Major newspapers across the country carried news that the match between three-time champion Andre Agassi and Germany’s Tommy Haas would be the first round of the US$2.5-million Tennis Masters Canada tournament. Canadian Press reported July 26 that the few hundred fans on hand for Saturday’s draw at the new Rexall Centre at York University let out a cheer when the matchup was announced.
Marsden on Godfrey
York University President and Vice-Chancellor Lorna R. Marsden, who has known John Godfrey for years, points out, “He has an absolutely marvellous sense of humour and doesn’t take himself too seriously. There’s not a pompous bone in his body,” reported The Globe and Mail in a July 24 profile of the new federal minister of infrastructure and communities.
Godfrey, the 61-year-old MP for Don Valley West, is the closest Canada has to a public intellectual, said the Globe. Lanky and professorial (and not to be confused with Paul Godfrey), he spent his career in the media, academe and advanced policy research before jumping into federal politics in 1993 at the age of 49. It’s likely, too, that he will come to be seen as Toronto’s voice around the cabinet table. Regarded by those who’ve worked with him as sincere, inquisitive and keenly attuned to social and cultural issues, Godfrey is a thinking person’s Liberal, said the Globe.
Variable-rate loans are luring home buyers
Variable-rate mortgages are tempting a growing number of Canadians with alluringly low interest rates, some of them below three per cent and promising substantial savings over fixed-rate mortgages, reported Canadian Press in a story printed by the Toronto Sun July 24. The key element of variable-rate borrowing is the link to banks’ prime lending rates, with special discount offers. “Although I’m not sure I’d call it a gamble, it’s certainly speculative,” says Moshe Milevsky, finance specialist at York University’s Schulich School of Business. “You have to realize that taking the smaller number sometimes means that it may become bigger later.”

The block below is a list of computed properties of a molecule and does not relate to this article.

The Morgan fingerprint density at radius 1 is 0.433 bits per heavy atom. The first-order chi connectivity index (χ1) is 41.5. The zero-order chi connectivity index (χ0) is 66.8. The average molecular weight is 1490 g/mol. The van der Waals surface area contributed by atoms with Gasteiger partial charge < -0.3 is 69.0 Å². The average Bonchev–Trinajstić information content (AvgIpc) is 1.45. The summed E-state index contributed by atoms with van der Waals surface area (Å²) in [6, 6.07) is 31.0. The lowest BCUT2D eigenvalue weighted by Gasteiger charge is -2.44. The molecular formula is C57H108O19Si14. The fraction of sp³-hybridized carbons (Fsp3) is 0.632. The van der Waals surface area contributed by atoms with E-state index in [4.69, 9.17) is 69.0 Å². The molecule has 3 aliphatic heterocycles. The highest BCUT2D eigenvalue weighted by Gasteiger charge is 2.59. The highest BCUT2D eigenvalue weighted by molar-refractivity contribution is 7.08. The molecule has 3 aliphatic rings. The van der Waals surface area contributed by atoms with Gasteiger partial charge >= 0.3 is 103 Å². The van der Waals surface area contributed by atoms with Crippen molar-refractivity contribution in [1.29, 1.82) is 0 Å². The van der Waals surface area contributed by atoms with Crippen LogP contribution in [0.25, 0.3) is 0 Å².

Goddard reviews shows by York artists
On July 24, the Toronto Star’s Peter Goddard reviewed two art shows by York University artists.
If you want to get obsessed about anything, there’s no better way to start than by exploring someone else’s obsession, he suggested in a review of York visual arts graduate student Peter Kingstone‘s One A Day at Prefix Institute of Contemporary Art. The show documents an entire year in the life of the emerging Toronto artist. One A Day depicts some pretty revealing personal stuff as you amble about the gallery space, flanked by several walls of photographs and video monitors. “Actually, I’m just being very productive,” Kingstone said. “People say I am obsessed that way. In the last year I’ve made 20 single-channel videos, and put on one installation, where I took over an entire house at 195 Bellwoods Ave. where there were 15 videos in it.” That installation was called The Strange Case of Peter K and was his Master of Fine Arts thesis at York University.